Polio case in Darfur sparks fears of epidemic in west and central Africa
West and central Africa are on the verge of the largest polio epidemic in recent years, warned experts from the Global Polio Eradication Initiative. The warning followed a confirmation on 22 June that a child was paralysed on 20 May by polio in the Darfur region of the Republic of Sudan, a country which has not seen the disease for more than three years.
"There is no question that the virus is spreading at an alarming pace," said Dr David Heymann, WHO Representative for Polio Eradication. "The fact that the Sudan is now re-infected is concrete evidence of the need to support a massive immunization response right across west and central Africa."
Epidemiologists said that the poliovirus in the Sudan shares close genetic links to the virus in northern Nigeria, which has spread through Chad in recent months. According to Heymann, the re-infection of the Sudan represents the latest setback to progress made towards achieving polio eradication in Africa.
"At the beginning of 2003, only two countries in sub-Saharan Africa were polio-endemic. Today, however, Africa accounts for nearly 90% of the global polio burden, with children now paralysed in ten previously polio-free countries across the continent," said Heymann.
Children in west and central African countries will be particularly vulnerable during the polio "high season" this autumn when experts fear a major epidemic. Less than half of children in the region are routinely immunized against polio. Experts from the Global Polio Eradication Initiative, spearheaded by WHO, Rotary International, the US Centers for Disease Control and Prevention and the United Nations Children's Fund (UNICEF), recommended synchronized immunization campaigns across 22 African countries in October and November 2004 to reach 74 million children.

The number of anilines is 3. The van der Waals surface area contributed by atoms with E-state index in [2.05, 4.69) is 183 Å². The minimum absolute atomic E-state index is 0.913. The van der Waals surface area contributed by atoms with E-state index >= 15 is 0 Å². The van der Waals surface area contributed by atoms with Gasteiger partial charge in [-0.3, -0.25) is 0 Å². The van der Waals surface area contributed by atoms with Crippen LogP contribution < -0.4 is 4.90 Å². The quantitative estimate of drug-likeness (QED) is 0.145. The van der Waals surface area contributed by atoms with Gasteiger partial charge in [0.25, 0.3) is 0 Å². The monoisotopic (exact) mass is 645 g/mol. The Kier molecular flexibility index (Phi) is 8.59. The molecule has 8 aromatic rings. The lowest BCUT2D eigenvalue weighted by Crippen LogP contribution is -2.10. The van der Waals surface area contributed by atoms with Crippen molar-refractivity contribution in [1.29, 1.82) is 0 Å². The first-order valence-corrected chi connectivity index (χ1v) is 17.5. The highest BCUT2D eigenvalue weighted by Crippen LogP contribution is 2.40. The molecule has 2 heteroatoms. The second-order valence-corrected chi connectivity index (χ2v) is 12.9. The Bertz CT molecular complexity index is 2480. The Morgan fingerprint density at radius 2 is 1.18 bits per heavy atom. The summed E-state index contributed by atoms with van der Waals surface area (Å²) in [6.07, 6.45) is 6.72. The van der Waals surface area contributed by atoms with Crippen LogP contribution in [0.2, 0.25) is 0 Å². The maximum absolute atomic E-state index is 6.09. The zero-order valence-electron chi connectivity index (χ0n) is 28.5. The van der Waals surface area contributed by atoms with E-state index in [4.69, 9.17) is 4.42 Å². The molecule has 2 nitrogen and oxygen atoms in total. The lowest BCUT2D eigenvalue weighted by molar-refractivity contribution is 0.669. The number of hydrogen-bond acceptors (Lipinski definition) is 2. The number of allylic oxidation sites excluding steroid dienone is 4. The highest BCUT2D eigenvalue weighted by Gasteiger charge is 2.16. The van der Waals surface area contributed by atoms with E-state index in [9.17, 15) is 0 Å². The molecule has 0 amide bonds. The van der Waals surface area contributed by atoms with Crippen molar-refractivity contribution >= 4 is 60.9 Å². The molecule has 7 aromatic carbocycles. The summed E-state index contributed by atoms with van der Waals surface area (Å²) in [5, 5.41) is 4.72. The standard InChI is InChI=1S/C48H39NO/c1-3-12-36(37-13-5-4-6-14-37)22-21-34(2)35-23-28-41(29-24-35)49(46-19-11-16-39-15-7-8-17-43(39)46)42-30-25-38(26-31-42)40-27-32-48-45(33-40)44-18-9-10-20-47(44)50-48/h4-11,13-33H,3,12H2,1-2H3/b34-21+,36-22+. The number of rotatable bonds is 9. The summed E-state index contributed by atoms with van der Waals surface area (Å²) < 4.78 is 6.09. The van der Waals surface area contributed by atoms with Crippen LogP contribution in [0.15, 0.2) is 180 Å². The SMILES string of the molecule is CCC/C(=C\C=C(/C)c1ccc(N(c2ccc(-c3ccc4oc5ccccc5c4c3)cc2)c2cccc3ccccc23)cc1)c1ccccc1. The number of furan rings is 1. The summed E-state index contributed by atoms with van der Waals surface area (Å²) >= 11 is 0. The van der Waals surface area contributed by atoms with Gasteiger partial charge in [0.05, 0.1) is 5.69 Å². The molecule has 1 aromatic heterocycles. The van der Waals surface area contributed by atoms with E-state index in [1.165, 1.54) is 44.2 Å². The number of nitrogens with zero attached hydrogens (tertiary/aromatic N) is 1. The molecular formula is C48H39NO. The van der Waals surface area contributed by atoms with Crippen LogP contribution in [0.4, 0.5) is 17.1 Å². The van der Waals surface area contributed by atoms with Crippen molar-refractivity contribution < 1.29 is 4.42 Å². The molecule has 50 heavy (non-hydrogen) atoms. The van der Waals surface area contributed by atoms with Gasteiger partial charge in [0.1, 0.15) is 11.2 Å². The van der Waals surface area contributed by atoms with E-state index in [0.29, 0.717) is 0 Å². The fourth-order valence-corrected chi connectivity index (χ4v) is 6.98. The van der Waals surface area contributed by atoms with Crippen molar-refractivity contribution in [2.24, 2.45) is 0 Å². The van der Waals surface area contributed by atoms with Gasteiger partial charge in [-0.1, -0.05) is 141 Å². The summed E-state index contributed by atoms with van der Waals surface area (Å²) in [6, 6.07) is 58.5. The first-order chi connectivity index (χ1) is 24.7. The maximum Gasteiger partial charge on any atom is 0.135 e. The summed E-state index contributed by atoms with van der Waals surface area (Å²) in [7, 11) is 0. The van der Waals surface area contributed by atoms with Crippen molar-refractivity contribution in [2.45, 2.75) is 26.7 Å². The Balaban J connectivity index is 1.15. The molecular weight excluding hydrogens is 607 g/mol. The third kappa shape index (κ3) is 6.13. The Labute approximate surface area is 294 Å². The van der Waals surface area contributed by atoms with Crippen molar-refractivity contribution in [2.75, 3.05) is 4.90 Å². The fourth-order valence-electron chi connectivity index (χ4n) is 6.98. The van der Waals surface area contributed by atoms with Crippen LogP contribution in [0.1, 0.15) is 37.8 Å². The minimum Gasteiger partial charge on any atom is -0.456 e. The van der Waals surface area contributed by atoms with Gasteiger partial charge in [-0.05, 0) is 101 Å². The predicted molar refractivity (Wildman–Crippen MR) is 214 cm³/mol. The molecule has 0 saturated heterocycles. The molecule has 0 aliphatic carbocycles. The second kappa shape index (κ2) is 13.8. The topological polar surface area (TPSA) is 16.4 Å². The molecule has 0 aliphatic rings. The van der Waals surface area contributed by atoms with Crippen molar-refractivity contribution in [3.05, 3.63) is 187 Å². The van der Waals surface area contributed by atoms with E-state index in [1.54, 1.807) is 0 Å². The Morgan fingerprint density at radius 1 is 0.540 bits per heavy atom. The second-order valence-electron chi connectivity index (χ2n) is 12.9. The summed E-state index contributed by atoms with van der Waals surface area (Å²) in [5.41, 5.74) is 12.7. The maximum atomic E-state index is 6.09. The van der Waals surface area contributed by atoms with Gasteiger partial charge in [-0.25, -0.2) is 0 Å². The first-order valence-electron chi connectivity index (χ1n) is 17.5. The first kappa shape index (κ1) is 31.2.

"These campaigns could avert a public health tragedy," said Carol Bellamy, UNICEF Executive Director. "But to be effective they must have strong, grass-roots support. The first priority should be to increase community participation in polio activities throughout the region."
The northern Nigerian state of Kano is the epicentre of the region's outbreak, resulting in part from a local controversy over the safety of the polio vaccine which had led to the suspension of immunization campaigns earlier in the year. Following an announcement by Kano state authorities in May 2004, however, it is hoped that polio immunization activities in the state will soon recommence. Despite the statement, the local community still needs reassurance, said Bellamy.
According to WHO, responding to this looming epidemic will require an additional US$ 100 million, of which US$ 25 million is urgently required by August for the first campaign.